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From His Warm, Fuzzy Paws: TSA Agent Confiscates Toy Gun from Air-bound Sock Monkey

Friday, December 13, 2013

Well, it's the holiday season, and Americans are taking to the highways, rails, and airspace of our great land to reconnect with friends and loved ones.  This ushers in another, less fortunate, and increasingly common tradition: tales of security screening excess regarding anything even remotely gun-like.  Civil aviation is still relatively safe and functional in this country, and for that, we are grateful.  But when the screening process goes wrong ... boy does it go wrong.

According to a local report, a Redmond, Wash., woman was en route to Seattle via St. Louis on December 3rd when she and a traveling companion, Rooster Monkburn, had the misfortune of being detained by a TSA Agent in St. Louis.  Rooster Monkburn, we hasten to add, is an ornery-looking cuss.  Like the John Wayne character that inspired his name, he sports a cowboy hat, eye patch, no-nonsense cowboy boots, and yes, even a holstered six-shooter.  It's probably safe to assume in this case that he also has an itchy trigger finger.  Is it any wonder a vigilant TSA agent detained this duo and threatened to call the police?

Well, yes, actually.  For you see, Rooster Monkburn is a plush monkey doll made from a stuffed sock.  And his gun was an itty, bitty little toy, some two inches long.  The woman who was traveling with the cuddly little desperado has a small business making sock monkeys themed around characters from popular culture.  Rooster Monkburn was inspired by Rooster Cogburn from the classic cowboy move, True Grit.  Making the innocence of the situation even more obvious, his companion additionally had her monkey-making sewing supplies with her at the time. (These supplies were also temporarily confiscated.)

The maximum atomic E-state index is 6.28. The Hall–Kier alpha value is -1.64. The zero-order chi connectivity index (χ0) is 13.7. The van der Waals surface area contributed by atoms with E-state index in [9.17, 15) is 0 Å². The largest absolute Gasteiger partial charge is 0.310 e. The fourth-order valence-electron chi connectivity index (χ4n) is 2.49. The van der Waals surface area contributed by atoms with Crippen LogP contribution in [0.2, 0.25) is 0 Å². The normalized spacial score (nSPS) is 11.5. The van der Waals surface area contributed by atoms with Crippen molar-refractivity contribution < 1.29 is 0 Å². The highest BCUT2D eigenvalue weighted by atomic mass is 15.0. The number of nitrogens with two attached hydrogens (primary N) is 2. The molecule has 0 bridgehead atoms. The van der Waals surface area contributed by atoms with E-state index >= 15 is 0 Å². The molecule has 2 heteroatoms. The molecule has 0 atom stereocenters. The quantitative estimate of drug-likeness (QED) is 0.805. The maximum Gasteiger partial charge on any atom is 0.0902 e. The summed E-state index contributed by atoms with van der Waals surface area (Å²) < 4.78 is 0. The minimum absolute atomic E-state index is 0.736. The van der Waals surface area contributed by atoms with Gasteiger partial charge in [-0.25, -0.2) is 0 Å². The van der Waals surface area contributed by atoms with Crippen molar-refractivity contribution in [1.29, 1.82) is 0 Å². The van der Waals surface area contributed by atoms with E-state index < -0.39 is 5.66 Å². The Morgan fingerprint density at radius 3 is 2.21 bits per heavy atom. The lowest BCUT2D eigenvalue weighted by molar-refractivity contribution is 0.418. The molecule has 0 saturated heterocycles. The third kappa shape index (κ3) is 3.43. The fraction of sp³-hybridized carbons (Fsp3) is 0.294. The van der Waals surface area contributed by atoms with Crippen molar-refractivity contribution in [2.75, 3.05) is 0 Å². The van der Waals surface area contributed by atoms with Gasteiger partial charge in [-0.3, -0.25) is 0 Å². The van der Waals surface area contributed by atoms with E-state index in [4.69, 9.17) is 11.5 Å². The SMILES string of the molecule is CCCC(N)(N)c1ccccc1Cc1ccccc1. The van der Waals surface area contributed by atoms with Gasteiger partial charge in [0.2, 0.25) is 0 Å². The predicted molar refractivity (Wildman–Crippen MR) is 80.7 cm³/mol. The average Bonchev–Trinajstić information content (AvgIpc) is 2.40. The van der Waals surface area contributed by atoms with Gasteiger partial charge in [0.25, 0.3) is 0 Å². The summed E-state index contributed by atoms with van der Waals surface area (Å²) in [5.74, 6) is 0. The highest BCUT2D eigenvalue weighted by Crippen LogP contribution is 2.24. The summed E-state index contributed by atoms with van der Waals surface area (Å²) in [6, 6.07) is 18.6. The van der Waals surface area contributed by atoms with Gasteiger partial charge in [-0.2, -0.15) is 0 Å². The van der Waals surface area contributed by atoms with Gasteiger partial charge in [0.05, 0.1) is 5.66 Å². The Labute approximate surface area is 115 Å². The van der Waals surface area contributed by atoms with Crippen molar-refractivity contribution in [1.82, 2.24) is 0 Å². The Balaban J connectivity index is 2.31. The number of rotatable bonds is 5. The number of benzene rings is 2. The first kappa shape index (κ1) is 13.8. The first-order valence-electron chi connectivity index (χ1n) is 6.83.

"This is a gun," the TSA agent reportedly accused the woman.  No, the woman answered, "it's a prop for my monkey."

The hard-bitten TSA agent was not going to be so easily convinced.  "If I held it up to your neck, you wouldn't know if it was real or not," she said. To which the woman replied, "Really?"

We'll let you judge for yourself.  As far as we're concerned, however, Rooster Monkburn has a better chance of being mistaken for a real monkey than his sidearm has of being mistaken for a real gun.  And yet, we're pretty sure live monkeys aren't allowed to be in the passenger compartment of commercial aircraft, either.

Yes, we understand.  This is all just to keep America safe.  Better to err on the side of caution, etc., etc.

Except we're not buying that.  Americans are not safer for these sorts of hysterical, heavy-handed reactions to anything that is supposed to suggest the mere idea of a gun, even when it's only used in the context of a plush toy to illustrate an iconic American cowboy.  Instead, they serve only to provoke cynicism, exasperation, lack of confidence, and wariness about the true motives that underlie some measures supposedly undertaken by the government "for your own safety."

Well, eventually the woman and her monkey were released and allowed to go on their way.  Rooster Monkburn, however, had to make the rest of the trip unarmed.  At least his companion kept her humor intact, "Rooster Monkburn has been disarmed," she told a reporter, "so I'm sure everyone on the plane was safe."

We're not so sure, frankly.  The sad saga of Rooster Monkburn should serve as a lesson to all of how absurd things can get when overzealous "security" officials monkey around with freedom and common sense.

IN THIS ARTICLE
TSA Sock Monkey Toy Guns
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Established in 1975, the Institute for Legislative Action (ILA) is the "lobbying" arm of the National Rifle Association of America. ILA is responsible for preserving the right of all law-abiding individuals in the legislative, political, and legal arenas, to purchase, possess and use firearms for legitimate purposes as guaranteed by the Second Amendment to the U.S. Constitution.